If the degree of the numerator is greater than the degree of the denominator, divide the fraction to get a polynomial and perhaps a fraction remainder. Now we're looking at oblique asymptotes.
OBLIQUE ASYMPTOTES:
If y =
and the degree of f(x) is > the degree of g(x), divide g(x) into f(x) to obtain
y = ax + b +
. The line y = ax + b is the oblique asymptote.
.
first derivative test | second derivative test | graph properties list | asymptotes |
sample graph | holes in the graph | practice | solutions |
.
We will list the M_{2}I_{2}ACIDS features of and graph it.
1) INTERCEPTS: if x = 0 then y = 0 so (0, 0) is both intercepts.
2) ASYMPTOTES: Vertical: if x = 4 then denom. = 0 so x = 4 is a vertical asymptote.
Horizontal: = 3, so y = 3 is the horizontal asymptote.
first derivative:
3) INCREASING: none since f '(x) < 0 always
4) DECREASING: for all x
5) MAXIMUM: none since f '(x) ! 0.
6) MINIMUM: none since f '(x) ! 0.
second derivative:
7) CONCAVE UP: x > 4
8) CONCAVE DOWN: x < 4
9) INFLECTION POINT: none since f '' (x) is never = 0.
.
.
graph
5) MAXIMUM: none
6) MINIMUM: none
1) INTERCEPTS: (0,0)
9) INFLECTION POINT: none
2) ASYMPTOTES: vert: x = 4 horiz: y = 3
7) CONCAVE UP: x > 4
8) CONCAVE DOWN: x < 4
3) INCREASING: never
4) DECREASING: for all x
10)SYMMETRY: to the point (4, 3).
.
first derivative test | second derivative test | graph properties list | asymptotes |
sample graph | holes in the graph | practice | solutions |
.
HOLES IN THE GRAPH occur when an x value (x = a) makes both numerator and denominator of a fraction = 0. To find the missing y value, find the .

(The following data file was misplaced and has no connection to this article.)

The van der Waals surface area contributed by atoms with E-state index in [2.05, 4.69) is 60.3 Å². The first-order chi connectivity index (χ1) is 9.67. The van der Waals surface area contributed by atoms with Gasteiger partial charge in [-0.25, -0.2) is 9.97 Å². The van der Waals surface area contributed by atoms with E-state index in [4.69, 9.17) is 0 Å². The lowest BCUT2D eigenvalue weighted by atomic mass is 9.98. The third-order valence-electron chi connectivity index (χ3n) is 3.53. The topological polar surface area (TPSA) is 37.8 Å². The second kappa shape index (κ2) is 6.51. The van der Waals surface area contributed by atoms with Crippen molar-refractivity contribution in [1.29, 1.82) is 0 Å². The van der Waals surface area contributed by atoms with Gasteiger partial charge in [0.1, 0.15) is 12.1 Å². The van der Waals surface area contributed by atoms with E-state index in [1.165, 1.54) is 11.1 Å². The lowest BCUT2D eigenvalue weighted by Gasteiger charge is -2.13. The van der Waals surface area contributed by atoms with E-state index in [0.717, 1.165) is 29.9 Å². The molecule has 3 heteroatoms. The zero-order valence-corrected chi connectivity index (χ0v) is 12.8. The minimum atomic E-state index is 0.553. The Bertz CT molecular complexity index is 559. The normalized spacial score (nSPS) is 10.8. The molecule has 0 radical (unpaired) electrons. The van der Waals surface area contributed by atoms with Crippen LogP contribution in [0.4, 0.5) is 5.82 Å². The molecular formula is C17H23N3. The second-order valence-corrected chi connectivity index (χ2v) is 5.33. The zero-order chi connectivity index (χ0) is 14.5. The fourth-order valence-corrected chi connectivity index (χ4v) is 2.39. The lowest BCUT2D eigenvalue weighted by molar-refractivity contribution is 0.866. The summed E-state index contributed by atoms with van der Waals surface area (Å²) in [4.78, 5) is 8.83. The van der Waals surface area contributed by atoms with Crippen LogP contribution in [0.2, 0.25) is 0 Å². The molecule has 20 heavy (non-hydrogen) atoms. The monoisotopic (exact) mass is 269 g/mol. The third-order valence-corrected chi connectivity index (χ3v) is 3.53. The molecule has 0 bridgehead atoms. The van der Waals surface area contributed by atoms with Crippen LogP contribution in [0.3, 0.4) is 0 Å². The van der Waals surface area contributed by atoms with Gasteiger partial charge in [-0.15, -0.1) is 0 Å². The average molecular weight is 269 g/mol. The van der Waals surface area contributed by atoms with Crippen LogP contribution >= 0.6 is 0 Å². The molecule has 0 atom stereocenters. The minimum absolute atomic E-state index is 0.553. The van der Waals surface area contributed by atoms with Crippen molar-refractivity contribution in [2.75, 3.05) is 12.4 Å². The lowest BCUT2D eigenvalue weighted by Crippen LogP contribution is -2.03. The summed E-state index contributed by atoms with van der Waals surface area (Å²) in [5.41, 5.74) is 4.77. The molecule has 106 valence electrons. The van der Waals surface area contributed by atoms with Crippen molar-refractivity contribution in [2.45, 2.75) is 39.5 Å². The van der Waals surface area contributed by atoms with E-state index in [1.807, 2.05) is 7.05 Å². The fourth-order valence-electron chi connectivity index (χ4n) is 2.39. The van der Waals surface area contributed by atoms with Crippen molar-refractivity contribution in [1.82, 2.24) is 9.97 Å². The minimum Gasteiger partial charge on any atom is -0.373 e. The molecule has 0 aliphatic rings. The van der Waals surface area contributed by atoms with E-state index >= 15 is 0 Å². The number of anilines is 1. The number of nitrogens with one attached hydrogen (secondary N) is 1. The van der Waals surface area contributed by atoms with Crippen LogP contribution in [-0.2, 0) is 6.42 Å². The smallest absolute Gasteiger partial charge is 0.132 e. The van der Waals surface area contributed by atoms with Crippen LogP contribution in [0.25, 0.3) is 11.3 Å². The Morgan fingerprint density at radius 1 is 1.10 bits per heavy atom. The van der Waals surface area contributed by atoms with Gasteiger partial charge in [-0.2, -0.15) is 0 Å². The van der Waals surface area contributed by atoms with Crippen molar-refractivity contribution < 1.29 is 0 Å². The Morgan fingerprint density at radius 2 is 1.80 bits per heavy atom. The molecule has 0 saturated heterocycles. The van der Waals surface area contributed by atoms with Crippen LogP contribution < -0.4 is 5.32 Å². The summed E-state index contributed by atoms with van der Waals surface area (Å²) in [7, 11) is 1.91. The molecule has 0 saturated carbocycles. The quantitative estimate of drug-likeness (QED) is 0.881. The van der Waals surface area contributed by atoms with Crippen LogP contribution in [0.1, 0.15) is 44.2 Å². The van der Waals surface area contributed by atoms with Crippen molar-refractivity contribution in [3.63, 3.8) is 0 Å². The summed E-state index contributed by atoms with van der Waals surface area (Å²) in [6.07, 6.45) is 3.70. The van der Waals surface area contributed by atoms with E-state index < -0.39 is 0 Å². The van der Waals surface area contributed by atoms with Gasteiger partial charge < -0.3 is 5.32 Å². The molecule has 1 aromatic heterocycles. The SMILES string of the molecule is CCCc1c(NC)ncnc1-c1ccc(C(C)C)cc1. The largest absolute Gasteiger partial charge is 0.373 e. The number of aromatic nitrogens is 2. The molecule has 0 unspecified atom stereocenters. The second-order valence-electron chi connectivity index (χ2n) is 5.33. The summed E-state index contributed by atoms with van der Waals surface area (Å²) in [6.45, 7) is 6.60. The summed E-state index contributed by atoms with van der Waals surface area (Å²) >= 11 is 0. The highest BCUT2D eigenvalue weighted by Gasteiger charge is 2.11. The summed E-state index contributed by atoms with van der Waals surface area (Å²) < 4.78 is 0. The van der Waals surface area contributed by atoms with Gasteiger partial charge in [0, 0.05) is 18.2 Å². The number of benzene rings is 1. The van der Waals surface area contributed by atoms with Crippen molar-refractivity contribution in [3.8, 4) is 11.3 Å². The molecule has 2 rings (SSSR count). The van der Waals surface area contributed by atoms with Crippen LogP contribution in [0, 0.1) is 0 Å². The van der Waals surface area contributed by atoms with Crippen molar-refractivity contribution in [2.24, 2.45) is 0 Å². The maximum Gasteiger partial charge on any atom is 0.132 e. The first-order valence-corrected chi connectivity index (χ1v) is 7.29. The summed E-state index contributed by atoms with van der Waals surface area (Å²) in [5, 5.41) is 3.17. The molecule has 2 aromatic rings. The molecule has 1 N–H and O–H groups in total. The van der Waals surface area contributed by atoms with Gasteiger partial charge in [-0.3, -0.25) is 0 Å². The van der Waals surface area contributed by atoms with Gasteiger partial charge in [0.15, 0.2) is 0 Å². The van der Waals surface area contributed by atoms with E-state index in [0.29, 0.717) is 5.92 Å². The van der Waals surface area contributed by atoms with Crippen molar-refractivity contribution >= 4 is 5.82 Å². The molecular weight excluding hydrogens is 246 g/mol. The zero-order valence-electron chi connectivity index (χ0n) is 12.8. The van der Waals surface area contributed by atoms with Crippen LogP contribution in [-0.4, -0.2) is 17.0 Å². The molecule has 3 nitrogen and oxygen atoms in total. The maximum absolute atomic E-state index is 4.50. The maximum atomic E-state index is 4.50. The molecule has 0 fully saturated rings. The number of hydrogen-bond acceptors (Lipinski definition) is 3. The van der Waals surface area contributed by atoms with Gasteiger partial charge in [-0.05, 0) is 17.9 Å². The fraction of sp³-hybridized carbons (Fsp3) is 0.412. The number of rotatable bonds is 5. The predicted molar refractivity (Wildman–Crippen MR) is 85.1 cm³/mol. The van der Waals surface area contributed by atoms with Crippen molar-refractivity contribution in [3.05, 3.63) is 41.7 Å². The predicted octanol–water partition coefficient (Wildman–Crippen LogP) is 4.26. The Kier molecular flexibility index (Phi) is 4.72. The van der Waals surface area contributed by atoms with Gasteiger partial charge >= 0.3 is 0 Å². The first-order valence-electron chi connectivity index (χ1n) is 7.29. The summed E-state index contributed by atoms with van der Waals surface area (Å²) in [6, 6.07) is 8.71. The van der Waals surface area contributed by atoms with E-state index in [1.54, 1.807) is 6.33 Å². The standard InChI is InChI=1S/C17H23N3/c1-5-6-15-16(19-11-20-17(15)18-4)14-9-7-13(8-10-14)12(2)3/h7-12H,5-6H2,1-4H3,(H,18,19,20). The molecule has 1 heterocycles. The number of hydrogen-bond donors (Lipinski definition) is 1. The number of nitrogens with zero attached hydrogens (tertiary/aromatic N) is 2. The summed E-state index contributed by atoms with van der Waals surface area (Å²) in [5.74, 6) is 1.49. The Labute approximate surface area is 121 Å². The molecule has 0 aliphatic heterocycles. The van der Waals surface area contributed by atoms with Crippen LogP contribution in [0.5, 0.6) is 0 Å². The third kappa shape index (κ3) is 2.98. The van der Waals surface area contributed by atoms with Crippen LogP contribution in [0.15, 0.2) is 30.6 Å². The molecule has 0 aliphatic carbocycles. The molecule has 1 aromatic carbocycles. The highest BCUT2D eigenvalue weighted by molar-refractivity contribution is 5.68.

ex: f(x) = has a hole at x = 3. Proceed like this:
. There is a hole in the graph at (3, 1/6).
.
.
1) Apply the 1st and 2nd derivative tests to find the critical and inflection points, increasing, decreasing, concave up and concave down intervals, for each function. Label each critical point a max or min.
a) f(x) = x^{ 3} - 3x^{ 2} + 1 | b) g(x) = 3x^{ 4} - 4x^{ 3} |
.
2) Draw the graph of and list the M_{2}I_{2}ACIDS features (& any other important features) for
*Clearly indicate f '(x), f ' '(x) and how you found the asymptotes.(hint: factor the demominator).
.
3) Sketch the graph of the continuous function f(x) which satisfies all of these conditions:
f(0) = 4 | f(2) = 2 | f(5) = 6 |
f '(0) = f '(2) = 0 | f '(x) > 0 if | x - 1 | > 1 | f '(x) < 0 if | x - 1 | < 1 |
f ''(x) < 0 | if x < 1 | if | x - 4 | < 1 |
f ''(x) > 0 | if | x - 2 | < 1 | if x > 5 |
.
first derivative test | second derivative test | graph properties list | asymptotes |
sample graph | holes in the graph | practice | solutions |
.
1)